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Promise consumers - then, catch, finally

A Promise object serves as a link between the executor (the “producing code” or “singer”) and the consuming functions (the “fans”), which will receive the result or error. Consuming functions can be registered (subscribed) using methods .then, .catch and .finally. then The most important, fundamental one is .then. The syntax is: promise.then(...

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Promise

Imagine that you’re a top singer, and fans ask day and night for your upcoming single. To get some relief, you promise to send it to them when it’s published. You give your fans a list. They can fill in their email addresses, so that when the song becomes available, all subscribed parties instantly receive it. And even if something goes very wr...

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Flatten javascript object to single depth array

snippet: // flatten object to one depth const obj = { 'name': 'jane', 'last_name': 'doe', 'profession': 'engineer', 'characteristics': { 'intelligent': true, 'punctual': false, 'experience': { '2012': 'college passout', '2014': 'mba passout', '2016': 'employed' } } }; function flattenObject(ob, prefix) { const toReturn ...

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Callbacks

Many actions in JavaScript are asynchronous. In other words, we initiate them now, but they finish later. For instance, we can schedule such actions using setTimeout. There are other real-world examples of asynchronous actions, e.g. loading scripts and modules (we’ll cover them in later chapters). Take a look at the function loadScript(src), ...

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Callback in callback or callback hell or pyramid of doom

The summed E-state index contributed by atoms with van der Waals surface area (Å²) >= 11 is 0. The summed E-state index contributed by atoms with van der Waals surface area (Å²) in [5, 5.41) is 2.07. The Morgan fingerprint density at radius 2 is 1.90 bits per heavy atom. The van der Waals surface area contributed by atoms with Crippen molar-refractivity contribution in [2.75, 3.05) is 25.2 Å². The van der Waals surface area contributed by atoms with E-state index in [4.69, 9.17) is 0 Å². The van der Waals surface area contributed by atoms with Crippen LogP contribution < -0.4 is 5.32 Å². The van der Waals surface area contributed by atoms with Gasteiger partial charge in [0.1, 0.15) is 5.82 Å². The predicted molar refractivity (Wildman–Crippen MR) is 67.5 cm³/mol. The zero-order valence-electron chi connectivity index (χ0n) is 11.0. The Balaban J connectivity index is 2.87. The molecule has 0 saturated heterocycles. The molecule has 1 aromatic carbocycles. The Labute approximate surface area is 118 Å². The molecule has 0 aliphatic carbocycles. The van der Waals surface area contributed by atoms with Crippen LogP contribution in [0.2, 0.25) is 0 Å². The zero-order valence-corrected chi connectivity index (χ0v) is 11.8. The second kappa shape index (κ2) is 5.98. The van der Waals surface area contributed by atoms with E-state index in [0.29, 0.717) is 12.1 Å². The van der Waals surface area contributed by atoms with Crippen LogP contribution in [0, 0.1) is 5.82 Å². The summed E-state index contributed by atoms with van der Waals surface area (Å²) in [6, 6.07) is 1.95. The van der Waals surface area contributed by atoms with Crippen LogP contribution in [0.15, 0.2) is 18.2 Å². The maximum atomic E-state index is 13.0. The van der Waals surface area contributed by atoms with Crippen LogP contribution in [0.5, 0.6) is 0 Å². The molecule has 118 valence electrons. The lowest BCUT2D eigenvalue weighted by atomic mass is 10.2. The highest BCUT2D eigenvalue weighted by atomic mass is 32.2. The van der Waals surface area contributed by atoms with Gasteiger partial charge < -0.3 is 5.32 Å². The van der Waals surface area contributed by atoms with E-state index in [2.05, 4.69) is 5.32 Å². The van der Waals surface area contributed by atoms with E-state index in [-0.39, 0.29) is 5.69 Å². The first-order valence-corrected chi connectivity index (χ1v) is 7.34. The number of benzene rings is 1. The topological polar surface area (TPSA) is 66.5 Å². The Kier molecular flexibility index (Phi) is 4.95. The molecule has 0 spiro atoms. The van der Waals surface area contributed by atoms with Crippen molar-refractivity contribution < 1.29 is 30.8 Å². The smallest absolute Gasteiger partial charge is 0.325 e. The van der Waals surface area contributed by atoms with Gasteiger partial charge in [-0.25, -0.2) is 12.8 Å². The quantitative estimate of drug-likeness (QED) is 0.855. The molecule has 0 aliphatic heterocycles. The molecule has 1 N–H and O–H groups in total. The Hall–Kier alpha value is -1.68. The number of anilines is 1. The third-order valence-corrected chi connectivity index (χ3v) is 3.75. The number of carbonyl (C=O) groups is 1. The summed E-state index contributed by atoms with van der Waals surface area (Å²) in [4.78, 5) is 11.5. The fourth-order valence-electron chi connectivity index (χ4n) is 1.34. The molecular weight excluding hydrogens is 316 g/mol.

How can we load two scripts sequentially: the first one, and then the second one after it? The natural solution would be to put the second loadScript call inside the callback, like this: loadScript('/my/script.js', function(script) { alert(`Cool, the ${script.src} is loaded, let's load one more`); loadScript('/my/script2.js', function(sc...

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Wrapping exceptions

The purpose of the function readUser is “to read the user data”. There may occur different kinds of errors in the process. Right now we have SyntaxError and ValidationError, but in the future readUser function may grow and probably generate other kinds of errors. The code which calls readUser should handle these errors. Right now it uses multip...

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try..catch with setTimeout

try..catch works synchronously. If an exception happens in “scheduled” code, like in setTimeout, then try..catch won’t catch it: Example: try { setTimeout(function() { noSuchVariable; // script will die here }, 1000); } catch (e) { alert( "won't work" ); } To catch an exception inside a scheduled function, try..catch must be insi...

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try..catch

First, the code in try {…} is executed. If there were no errors, then catch(err) is ignored: the execution reaches the end of try and goes on, skipping catch. If an error occurs, then the try execution is stopped, and control flows to the beginning of catch(err). The err variable (we can use any name for it) will contain an e...

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